Costume Society Ambassadors, Costume Society | September 17, 2015
Costume in the Needlework Development Scheme Collections
The Needlework Development scheme, founded in Scotland in 1934, aimed to ‘encourage interest in embroidery and raise the standard of design and technique’. The scheme, a collaboration between J&P Coats (the Paisley thread manufacturers) and four Scottish art colleges, was highly unusual at the time, as one of the first initiatives to connect industry and education. After a series of meetings, representatives from the art colleges of Aberdeen, Edinburgh, Dundee and Glasgow decided to collect British, foreign, contemporary and historical embroideries intended to form an inspiration resource for both teachers and students. In the years between 1934-1939 roughly 900 samples of embroidered textiles and garments were collected and used by the art colleges, local education authorities and women’s groups.
The scheme was re-formed after the war in 1945, a central hub was established at 89 Wellington Street in Glasgow and each year an embroidery expert was appointed to oversee the activity of the scheme. A series of educational booklets were published for children, as well as multiple books on embroidery techniques. The collections continued to swell year by year, and when the scheme ended in 1961 over 3000 embroidery samples needed re-homing, dating from the 16th century to 1961 and representing dozens of countries around the world. These collections were donated to around 25 different art colleges and institutions in the UK that operated lending policies, in the hope that the collections could remain readily available to those that sought inspiration for their embroidery education.
The collections – split over these many institutions but united through the tastes and ethos of the NDS collectors – are rich and diverse, with extreme variations in size, technique, style, cultural origin and quality: from the educational experimentations of young school children, to refined Carickmacross lace. The breadth of costume styles across the collections is also staggering, ranging from 19th century Chinese imperial robes to Georgian waistcoats and the most delicate Ayrshire needlework bonnets. In the collection of around 60 objects belonging to Edinburgh College of Art, a particularly stand-out piece of costume is an exquisite 18th century bed-jacket, made in white cotton with extensive broad anglais decoration, flaring at the waist and tied with two duck-egg blue silk ribbons. The Glasgow School of Art collection contains a wonderful Portuguese apron dating from the 19th century. Notable for its vibrant colours and bold geometric design, the apron was featured in a painting of the celebrated embroidery teacher Kathleen Whyte, who was the head of the famous Glasgow School of Art embroidery and weaving department between 1948-1974. The Dundee collection contains an unusual shadow-quilted jacket of questionably Chinese origin, while costume in miniature features strongly in the Paisley collection dolls and toys. Shawls, bonnets, christening gowns, gloves, bags, sleeves and slippers are common occurrences across the broader collection.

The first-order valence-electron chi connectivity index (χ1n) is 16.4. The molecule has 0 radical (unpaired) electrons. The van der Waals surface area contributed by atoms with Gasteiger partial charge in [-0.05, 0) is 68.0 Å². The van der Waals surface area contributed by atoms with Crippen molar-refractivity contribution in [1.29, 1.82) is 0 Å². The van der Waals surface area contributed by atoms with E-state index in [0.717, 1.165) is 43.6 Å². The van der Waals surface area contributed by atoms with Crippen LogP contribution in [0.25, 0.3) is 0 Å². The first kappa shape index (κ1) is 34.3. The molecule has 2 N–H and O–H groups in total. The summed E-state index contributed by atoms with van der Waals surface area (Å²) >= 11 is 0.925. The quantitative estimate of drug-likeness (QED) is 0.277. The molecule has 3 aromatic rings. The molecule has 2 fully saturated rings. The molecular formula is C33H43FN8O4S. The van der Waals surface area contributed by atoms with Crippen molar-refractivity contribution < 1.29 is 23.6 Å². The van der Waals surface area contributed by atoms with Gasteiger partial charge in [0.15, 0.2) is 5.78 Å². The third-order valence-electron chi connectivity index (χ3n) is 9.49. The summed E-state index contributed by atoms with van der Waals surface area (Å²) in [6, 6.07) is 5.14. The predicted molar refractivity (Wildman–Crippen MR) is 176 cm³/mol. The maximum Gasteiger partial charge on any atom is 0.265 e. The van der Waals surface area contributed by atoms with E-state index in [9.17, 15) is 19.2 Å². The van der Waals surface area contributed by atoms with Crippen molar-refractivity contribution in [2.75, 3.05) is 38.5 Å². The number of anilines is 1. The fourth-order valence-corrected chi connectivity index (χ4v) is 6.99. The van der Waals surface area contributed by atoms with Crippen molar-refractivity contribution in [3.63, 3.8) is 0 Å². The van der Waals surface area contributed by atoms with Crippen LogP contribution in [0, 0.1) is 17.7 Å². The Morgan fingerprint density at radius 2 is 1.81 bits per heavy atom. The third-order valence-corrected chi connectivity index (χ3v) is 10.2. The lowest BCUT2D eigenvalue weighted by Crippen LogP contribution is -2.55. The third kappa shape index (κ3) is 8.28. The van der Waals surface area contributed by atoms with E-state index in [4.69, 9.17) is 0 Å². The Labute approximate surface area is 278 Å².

These collections were put together in the hope that they would inspire embroiderers young and old to create their own designs, or draw inspiration historic embroidery. Garments were collected solely for the techniques they bore; not for their cut or style, yet inspiration could certainly be drawn from these aspects as well as their ornamentation. Information on endless methods of stitching, smocking, sewing and lace-making can be found in the NDS collections, and appropriately the collections are still available over 80 years on from the formation of the scheme. The Embroiderer’s Guild are the only NDS owning institution to still operate a loans policy – but collections across the country are still available to view by appointment or online. The Duncan of Jordanstone in Dundee, V&A, Reading Museum and Glasgow School of Art collections can be view at least partially online, while further collections can be found at Grays School of Art in Aberdeen, Edinburgh College of Art, Leicester Museums, Plymouth Museum, Paisley Museum, and the National Museum of Scotland in Edinburgh.
Lucie Whitmore, Costume Society Ambassador 2015
- 19th century Portuguese apron from the Needlework Development Scheme © Glasgow School of Art
- Georgian waistcoat from the Needlework Development Scheme © Glasgow School of Art
- 18th century bed jacket waistcoat from the Needlework Development Scheme © Edinburgh College of Art
- Christening gown from the Needlework Development Scheme © Edinburgh College of Art
- Queen Anne apron from the Needlework Development Scheme, image credit Lucie Whitmore, © Edinburgh College of Art